Grief, Revisited: Transcending Kubler-Ross

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Public domain image, click to see original source. | Source

Exploring Current Trends In Understanding Grief

A wonderful article in New Yorker magazine describes how, on an autumn day in 1964, Elizabeth Kubler-Ross found her calling-- and subsequent international fame-- while raking leaves1. That seasonal exercise led her to form the Five Stages of Dying (and later, Grieving): Denial, Anger, Bargaining, Depression and finally, Acceptance. Consequently, given the press that her seminal work On Death and Dying has received since that fine autumn day, we are all familiar with these stages, and often find ourselves applying its terms to our own losses. But as we experience it, grief is not that tidy; defiantly, our moods and the subtle shifts of grief's own process refuse to fit in such neat compartments. Indeed, understanding grief in terms of stages can add unecessary additional stress to the greiving person who is already embroiled in the stressful occupation of mourning. The awful unintended side-effect of this now-conventional approach leaves mourners to think they are doing it wrong, or grieving off-schedule, or that something is really wrong with them. It turns out, there is a better way to grieve.

Kubler-Ross' work still brings comfort and relief, but grief theory has developed a lot since 1990. When you open a copy of her landmark On Death and Dying, you'll note the most recent publising date is 1991; however, keep in mind that the original research was completed and the book released in 1969. The edition issued in 1991 simply adds the caveat that while the original 5 stages are predictable, they are not sequential or singular. Also, Kubler-Ross adjusts those 5 stages into a three-step process wherein denial, anger, bargaining, depression, and acceptance fall under a first step of “resistance”; these familiar stages are then followed by a second step of “finishing old business” and finally, “transcendence”. This is to say that by 1991, 22 years after the original work, Kubler-Ross herself recognized the limitations of a grief theory presented as set stages and the error of misinterpreting them as some kind of benchmark for normal grief response.

Some refer to this practice as "Kubler-Rossing" a bereaved client. An example of just how pervasive this practice remains even today in popular psychology appeared as a USA Today report on World Trade Center widows (Jerry Shriver, Trade Center Survivors Build at their Own Pace, 9/11/03). The article begins, “Grief counselors say that when the world suddenly stops amid death and destruction, it’s normal to experience denial, anger, bargaining, depression, and, finally, acceptance.” The author then adds, “But two years after the Sept. 11, 2001, terrorist attacks, some people whose lives were rocked the hardest say they’ve endured a long, unforgiving sixth phase….of putting their lives back in motion.”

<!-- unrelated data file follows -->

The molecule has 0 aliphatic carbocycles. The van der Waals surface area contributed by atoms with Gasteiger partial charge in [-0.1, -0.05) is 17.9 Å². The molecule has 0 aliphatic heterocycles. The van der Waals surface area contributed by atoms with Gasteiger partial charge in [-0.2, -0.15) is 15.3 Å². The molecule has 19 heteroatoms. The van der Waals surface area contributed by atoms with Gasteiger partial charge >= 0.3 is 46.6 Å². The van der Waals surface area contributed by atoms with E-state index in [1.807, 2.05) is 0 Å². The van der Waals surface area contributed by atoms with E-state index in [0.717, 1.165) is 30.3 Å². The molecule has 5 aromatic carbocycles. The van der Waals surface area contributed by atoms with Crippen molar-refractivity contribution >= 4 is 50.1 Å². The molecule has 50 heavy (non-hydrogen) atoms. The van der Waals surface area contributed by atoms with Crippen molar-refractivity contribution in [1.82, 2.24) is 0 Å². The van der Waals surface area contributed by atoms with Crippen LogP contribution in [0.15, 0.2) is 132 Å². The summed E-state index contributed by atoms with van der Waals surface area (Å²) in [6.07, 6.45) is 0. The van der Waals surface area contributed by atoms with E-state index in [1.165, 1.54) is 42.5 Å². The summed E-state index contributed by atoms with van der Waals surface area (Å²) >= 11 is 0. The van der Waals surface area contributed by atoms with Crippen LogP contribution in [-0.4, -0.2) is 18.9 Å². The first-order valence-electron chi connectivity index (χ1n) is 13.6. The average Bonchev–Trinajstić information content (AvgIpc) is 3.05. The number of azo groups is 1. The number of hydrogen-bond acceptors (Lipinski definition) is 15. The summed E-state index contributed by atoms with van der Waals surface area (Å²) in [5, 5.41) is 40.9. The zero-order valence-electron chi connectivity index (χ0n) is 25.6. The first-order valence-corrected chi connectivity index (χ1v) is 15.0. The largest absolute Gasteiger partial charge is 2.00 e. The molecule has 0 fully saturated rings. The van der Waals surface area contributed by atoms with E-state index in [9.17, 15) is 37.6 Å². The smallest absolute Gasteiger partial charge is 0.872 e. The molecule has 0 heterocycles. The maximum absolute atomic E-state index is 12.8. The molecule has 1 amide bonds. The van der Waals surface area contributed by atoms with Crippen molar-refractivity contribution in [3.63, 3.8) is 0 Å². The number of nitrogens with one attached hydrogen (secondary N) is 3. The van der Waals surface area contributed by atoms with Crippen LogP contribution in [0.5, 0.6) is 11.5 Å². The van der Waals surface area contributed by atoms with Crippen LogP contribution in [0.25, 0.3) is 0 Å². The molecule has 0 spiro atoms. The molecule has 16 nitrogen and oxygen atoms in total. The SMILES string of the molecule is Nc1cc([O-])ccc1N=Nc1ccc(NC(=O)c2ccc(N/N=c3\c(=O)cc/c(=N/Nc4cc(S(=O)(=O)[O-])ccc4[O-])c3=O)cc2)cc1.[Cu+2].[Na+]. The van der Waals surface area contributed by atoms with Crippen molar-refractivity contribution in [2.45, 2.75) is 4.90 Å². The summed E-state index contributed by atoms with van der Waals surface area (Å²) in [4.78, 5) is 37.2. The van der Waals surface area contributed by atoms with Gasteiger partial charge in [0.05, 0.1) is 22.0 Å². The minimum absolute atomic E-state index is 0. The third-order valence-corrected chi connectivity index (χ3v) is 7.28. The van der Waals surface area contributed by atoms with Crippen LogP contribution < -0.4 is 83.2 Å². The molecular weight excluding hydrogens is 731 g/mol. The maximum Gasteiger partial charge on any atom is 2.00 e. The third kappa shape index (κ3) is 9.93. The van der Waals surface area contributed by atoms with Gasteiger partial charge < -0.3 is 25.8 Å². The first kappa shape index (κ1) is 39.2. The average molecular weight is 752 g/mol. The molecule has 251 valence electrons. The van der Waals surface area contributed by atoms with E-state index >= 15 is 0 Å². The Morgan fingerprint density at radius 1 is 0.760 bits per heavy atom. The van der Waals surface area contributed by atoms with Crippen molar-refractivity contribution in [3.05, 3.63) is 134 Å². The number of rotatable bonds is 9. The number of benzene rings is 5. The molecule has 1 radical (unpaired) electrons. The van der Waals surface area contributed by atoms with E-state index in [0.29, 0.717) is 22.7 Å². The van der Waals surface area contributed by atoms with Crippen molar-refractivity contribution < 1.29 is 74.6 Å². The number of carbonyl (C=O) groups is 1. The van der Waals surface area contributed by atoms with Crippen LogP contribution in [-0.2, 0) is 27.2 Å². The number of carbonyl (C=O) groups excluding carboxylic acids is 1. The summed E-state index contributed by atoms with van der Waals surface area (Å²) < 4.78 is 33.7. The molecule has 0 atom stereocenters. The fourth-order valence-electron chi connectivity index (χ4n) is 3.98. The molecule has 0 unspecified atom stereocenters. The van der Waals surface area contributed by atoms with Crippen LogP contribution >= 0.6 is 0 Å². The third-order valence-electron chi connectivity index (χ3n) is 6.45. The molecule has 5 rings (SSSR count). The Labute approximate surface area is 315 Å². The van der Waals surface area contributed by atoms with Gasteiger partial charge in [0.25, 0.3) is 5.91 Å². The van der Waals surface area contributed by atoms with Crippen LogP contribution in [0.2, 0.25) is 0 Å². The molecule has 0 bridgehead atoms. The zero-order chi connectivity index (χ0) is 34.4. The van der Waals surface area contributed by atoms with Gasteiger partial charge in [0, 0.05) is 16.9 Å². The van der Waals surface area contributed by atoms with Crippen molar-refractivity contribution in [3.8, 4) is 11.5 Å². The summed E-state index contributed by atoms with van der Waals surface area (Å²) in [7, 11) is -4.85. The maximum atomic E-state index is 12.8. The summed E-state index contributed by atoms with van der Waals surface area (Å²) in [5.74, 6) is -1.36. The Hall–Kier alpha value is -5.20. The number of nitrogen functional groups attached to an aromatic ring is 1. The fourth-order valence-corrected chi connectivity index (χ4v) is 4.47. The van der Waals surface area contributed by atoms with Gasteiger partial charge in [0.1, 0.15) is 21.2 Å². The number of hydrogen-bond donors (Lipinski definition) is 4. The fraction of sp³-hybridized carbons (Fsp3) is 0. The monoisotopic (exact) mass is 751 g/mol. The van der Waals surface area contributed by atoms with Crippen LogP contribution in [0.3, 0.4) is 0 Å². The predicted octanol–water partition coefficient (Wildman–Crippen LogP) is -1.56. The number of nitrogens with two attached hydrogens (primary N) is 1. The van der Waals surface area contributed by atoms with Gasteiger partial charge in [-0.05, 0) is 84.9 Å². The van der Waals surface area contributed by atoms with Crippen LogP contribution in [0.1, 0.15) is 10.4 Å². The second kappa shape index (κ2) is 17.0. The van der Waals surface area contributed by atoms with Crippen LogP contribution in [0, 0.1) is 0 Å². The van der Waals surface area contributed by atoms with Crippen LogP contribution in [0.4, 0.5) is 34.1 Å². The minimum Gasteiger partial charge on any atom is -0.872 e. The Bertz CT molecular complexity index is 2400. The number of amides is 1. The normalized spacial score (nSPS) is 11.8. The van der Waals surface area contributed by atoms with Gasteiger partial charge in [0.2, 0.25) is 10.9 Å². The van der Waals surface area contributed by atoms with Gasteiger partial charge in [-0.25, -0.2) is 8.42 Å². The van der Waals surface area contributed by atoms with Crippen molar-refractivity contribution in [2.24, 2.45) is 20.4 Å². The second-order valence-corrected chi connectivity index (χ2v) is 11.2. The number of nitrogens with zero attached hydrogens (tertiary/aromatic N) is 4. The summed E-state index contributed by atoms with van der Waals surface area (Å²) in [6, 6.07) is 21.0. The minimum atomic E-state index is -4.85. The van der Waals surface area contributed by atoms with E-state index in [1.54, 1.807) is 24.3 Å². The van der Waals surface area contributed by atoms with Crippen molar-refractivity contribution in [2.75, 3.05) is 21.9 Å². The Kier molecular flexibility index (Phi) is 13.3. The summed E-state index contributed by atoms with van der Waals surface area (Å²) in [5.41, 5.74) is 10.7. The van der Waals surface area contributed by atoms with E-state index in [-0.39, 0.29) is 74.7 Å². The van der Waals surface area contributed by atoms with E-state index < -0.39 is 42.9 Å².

Exploration and Integration: Embracing the Life-Long Process of Grief

This article provides a good example of why it is so important to consider the more contemporary works available on grief theory—because the hurt does not end, as many assume, with “acceptance”.

One such theory embraced by many hospices is William Worden’s Four Tasks of Grieving (1991): First, the bereaved must accept the reality of the loss. Second, he or she must experience the pain of grief. Third, the person must adjust to an environment in which the deceased is missing. Finally, the bereaved must emotionally relocate the deceased and go on with their own lives. More recently, Frank Ostaseski of Zen Hospice Project in San Francisco (Tricycle Magazine, Fall 2003) renders these steps as 1) facing loss, 2) mourning, 3) letting go, and finally 4) moving on. However they are worded, inherent in these "new" theories is the understanding that grief does not go away after a specific time period or sequence of stages; instead, it is a life-long process of exploration and integration.

Therese Rando (1993) expanded these further into the “Six R’s” of Mourning: Recognize the loss, React to the separation, Remember the person, Relinquish the attachment, Readjust to the world, and Reinvest. These steps relate to Brown & Stoudemire's (1983) stages of shock, obsession, and resolution, and are reminiscent of Friedman & James’ Grief Recovery Handbook's (1989) “5 Tasks to Recover from Grief". Still, there has been an effort to move away from the practice of understanding the process of grief in terms of "tasks" altogether. These orientations embrace grief as not something to recover from, but to learn by and live through. This includes the transitional and meaning-making Coping, Dual-Process, and Adaptive theories of Parkes (1993)/ Niemeyer (1998), Stroebe, Schut, & Stroebe, (1998), and Doka & Martin, (2000) respectively, who challenged the stage- and task-orientation of earlier theories.

These new formulations help to clarify the original stages posited by Kubler-Ross and serve the counselor and bereaved alike by providing a wider scope of grief itself. Here we find the familiar grief responses of denial, anger, bargaining, depression, and acceptance, with a better understanding of their purpose, rather than their order. We do ourselves a great disservice if we do not allow that there is a purpose for grief responses—not just that they are normal, but that just like the autumn leaves that one day will turn into food for the rest of the forest, grief serves an organic function in helping us to readjust to a world that has been so radically and painfully altered.

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